In the November election, 71% of Floridians voted in favor of Amendment 2, which expands the list of medical conditions that qualify for medical marijuana. Amendment 2 went into effect on January 3, 2017, and requires Florida Department of Health to set regulations for issuing medical marijuana identification cards, qualifications and standards for caregivers, and rules for the registration of medical marijuana treatment centers within 6 months of the effective date.
Despite the support for expanding access to medical marijuana, Florida lawmakers have proposed different ways to implement Florida’s new medical marijuana program. Some are in favor of creating medical marijuana treatment centers (MMTCs), while others have proposed limiting those who can prescribe medical marijuana to people who have been the patient of a physician for at least 90 days.
Regardless of the implementation of specific policies, it is clear that we are entering a new age of marijuana laws.
New Law Expands Access to Medical Marijuana
Florida’s new medical marijuana law allows for the use of cannabis to treat the following medical conditions:
- post-traumatic stress disorder (PTSD)
- amyotrophic lateral sclerosis (ALS)
- Crohn’s disease
- Parkinson’s disease
- multiple sclerosis
The new law also gives Florida doctors the option to certify patients for medical marijuana use if they have been diagnosed with some “other debilitating medical conditions of the same kind or class as or comparable to those enumerated.”
However, only physicians who completed the required training can lawfully recommend cannabis. And before asking a doctor to recommend medical marijuana, the law requires you to have considered all other treatments for your condition. If you decide to seek medical marijuana as a treatment option, in addition to a recommendation from your physician, you must also get a second opinion from a doctor who agrees that medical marijuana is necessary.
I Have a Recommendation for Medical Marijuana – Where Do I Get It?
Even if you successfully receive a physician’s recommendation for medical marijuana, there are currently only 6 licensed cannabis dispensaries in Florida. And despite state-wide expansion of marijuana for medical purposes, many cities and villages across Florida have placed moratoriums on the creation of medical marijuana dispensaries. Other local leaders have implemented a ‘wait and see’ approach as the Florida Department of Health and state lawmakers grapple with the rules and laws that will govern the statewide practice of licensing, growing, harvesting, and selling medical marijuana. Therefore, even with a lawful prescription, actually obtaining medical marijuana can prove somewhat difficult.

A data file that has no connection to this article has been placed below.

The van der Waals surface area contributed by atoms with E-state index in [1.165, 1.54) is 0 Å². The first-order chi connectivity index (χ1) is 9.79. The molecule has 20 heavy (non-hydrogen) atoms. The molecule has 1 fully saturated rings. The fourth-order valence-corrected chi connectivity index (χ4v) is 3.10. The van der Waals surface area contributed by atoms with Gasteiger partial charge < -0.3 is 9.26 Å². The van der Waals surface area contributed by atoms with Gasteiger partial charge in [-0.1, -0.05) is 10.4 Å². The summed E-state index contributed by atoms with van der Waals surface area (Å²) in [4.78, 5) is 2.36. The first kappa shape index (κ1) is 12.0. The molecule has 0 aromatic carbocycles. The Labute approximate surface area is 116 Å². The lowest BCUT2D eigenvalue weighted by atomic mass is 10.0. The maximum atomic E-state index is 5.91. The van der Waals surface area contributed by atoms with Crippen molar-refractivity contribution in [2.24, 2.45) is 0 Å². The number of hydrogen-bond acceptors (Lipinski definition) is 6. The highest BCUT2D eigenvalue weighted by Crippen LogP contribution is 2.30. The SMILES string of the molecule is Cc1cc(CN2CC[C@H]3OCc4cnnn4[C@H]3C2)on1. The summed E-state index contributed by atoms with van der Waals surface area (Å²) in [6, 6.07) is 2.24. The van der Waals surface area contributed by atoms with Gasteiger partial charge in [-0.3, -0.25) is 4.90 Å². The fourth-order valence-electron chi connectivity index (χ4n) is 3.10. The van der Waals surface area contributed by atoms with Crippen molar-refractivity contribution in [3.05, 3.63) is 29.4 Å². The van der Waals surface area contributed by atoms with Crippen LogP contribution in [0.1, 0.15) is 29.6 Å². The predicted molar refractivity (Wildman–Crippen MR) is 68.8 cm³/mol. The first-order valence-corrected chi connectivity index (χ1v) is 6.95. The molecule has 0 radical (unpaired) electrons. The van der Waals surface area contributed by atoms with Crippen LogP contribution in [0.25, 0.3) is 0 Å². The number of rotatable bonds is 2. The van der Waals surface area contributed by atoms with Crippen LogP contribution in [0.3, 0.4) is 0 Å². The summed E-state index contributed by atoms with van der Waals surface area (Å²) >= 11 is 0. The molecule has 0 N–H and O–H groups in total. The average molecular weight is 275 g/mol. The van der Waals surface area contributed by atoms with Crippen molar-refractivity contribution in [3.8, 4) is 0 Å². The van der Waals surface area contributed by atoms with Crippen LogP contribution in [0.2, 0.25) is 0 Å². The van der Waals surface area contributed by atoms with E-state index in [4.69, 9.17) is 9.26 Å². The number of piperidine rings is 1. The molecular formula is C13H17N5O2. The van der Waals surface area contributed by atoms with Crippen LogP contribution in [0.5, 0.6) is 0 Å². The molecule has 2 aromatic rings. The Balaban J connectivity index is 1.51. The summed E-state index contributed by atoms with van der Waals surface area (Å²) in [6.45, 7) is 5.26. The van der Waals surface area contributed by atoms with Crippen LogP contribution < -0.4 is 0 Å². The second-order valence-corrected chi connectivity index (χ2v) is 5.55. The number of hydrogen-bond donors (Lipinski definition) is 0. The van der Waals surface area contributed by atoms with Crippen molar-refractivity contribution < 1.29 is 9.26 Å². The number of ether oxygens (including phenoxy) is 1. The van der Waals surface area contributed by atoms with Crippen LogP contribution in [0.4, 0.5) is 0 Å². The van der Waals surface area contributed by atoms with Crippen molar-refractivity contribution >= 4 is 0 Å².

Decriminalization of Marijuana across Florida
Beyond the medical context, several cities and counties across Florida have passed ordinances that give police officers discretion to issue a civil citation to people in possession of less than 20 grams of marijuana, instead of placing them under arrest. Jurisdictions that have gone this route include Miami-Dade County, Tampa, Key West, and Orlando. However, other police departments have indicated that they will continue to arrest anyone in possession of marijuana, so caution should be exercised.
At the state level, lawmakers have introduced legislation that would decriminalize possession of small amounts of marijuana, categorizing it as a noncriminal civil violation, rather than a criminal misdemeanor. If passed, these bills would allow adults caught with a “personal use quantity of marijuana,” defined as one ounce or less, to face a civil penalty of no more than $100 or 15 hours of community service.
If one thing is clear about marijuana use in Florida, it’s that the law is continuing to evolve. Therefore, I urge my clients who use marijuana to exercise caution. While the police may turn a blind eye in one city, the response could be very different in another.
Charged with Marijuana Possession in Central Florida? Contact The Law Office of Jody L. Fisher
If you have been charged with a marijuana related crime in Florida, contact an experienced and skilled criminal defense attorney at The Law Office of Jody L. Fisher. I represent people throughout central-Florida, and offer confidential consultations. Call (352) 503-4111, email, or complete our online information form today.